No matter what, don’t... DON’T... leave the house.

This was the advice of a Year 5 girl yesterday morning, backed up by a group of friends, because... (cue haunting music) There is a man driving a white van, with blacked out windows, who is abducting kids from the streets around our school!!!!

Not true, of course. It’s an Urban Legend: the kind of story that sounds real, usually because the teller says something like: ‘It happened to a friend of my mam!’ hence their other name, Friend-of-a-Friend stories. Usually, the more macabre, the better.

When I was a kid I knew loads of these stories, and took great pleasure in scaring the hell out of kids bigger than me. Once, on a school trip away, when we were all supposed to be tucked up in bed, I reduced the hardest kid in the school to tears with a series of ghost stories that I swore were true. (Years later, this inspired a scene in CLASH).

I think the reason Urban Legends work so well is that because they are word of mouth, they come across as a shared secret, and in being told as, ‘it’s true – this definitely, definitely happened, honest!’ they have a stronger affect our imagination and natural fear of the unknown. You’re left thinking that if it happened to the kid in the story, it could happen to you.

And Urban Legends don’t just freak kids out. I’ve heard many, many stories told to me by adults, convinced they are true; convinced they have happened to a friend of a sister at college, or an Aunty out shopping, including such classics as:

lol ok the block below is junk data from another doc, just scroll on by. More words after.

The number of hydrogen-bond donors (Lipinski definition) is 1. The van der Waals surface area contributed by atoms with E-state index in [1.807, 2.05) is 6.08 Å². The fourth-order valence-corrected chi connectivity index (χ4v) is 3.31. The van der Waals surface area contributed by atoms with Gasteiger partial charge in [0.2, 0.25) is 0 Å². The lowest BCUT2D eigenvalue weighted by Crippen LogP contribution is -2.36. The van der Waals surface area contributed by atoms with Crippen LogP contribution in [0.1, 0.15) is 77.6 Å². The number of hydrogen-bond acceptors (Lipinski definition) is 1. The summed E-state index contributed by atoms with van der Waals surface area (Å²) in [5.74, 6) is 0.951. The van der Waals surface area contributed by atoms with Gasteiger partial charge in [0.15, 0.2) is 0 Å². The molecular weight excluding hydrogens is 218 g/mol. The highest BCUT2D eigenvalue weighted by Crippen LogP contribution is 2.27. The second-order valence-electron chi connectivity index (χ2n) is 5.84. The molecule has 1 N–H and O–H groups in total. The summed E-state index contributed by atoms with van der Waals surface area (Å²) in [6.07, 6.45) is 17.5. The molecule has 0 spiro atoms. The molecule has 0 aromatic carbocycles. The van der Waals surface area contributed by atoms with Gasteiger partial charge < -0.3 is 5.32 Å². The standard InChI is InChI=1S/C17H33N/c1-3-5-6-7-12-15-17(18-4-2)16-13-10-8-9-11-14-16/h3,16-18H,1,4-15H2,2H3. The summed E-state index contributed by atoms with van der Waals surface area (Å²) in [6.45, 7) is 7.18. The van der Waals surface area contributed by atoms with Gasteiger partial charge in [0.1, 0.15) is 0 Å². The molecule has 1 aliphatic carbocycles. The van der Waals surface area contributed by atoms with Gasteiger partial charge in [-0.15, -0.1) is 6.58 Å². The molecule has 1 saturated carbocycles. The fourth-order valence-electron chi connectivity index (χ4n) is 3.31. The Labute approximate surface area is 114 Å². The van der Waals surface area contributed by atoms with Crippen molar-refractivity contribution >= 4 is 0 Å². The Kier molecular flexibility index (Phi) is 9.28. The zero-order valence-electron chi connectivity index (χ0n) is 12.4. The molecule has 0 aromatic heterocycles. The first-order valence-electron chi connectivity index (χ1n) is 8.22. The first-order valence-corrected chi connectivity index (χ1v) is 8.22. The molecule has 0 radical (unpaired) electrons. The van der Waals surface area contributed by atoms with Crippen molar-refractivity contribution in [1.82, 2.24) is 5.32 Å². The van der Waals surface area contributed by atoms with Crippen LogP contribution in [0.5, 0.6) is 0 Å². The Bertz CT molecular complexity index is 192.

• The escaped lunatic hiding in the car

  • The axe under the driver’s seat

  • The flat mate’s scarf

  • The babysitters and the killer upstairs.

The internet has created new versions: Michael Jackson’s ghost on YouTube is a big hit (in the eighties it was the ghost in Three Men and a Baby, and further back there is the ghost in The Wizard of Oz, later debunked when the DVD showed it to be nothing more than a bird stretching its wings!). The April Fool’s Day virus is an annual event, and 9/11 resulted in hundreds of urban legends of terror plots and government conspiracy.

Basically, if there’s something you can gossip about that makes someone else look first in disbelief and then horror, then you’re halfway there.

Of course, this didn’t help the year 5 girls with their fear of the white van. One girl was in tears at the prospect of going home that day. Telling her it was just a story wasn’t enough. Luckily, I found an Australian newspaper reporting the very same story back in May. I showed her the most important line in the report:

Two days later, police informed the media that the attempted abduction report was false, that the young girl had made it up.

‘See how stories spread? It’s taken 5 months for that story to get from Australia to here.’

She finally nodded and agreed not to spend any more time worrying.

But there is another side to that story; the real curse of the Urban Legend...

If there is someone in our local area, driving a with a white van with blacked out windows, the poor bloke is probably wondering why groups of kids are pointing and screaming whenever he drives past.

colin mulhern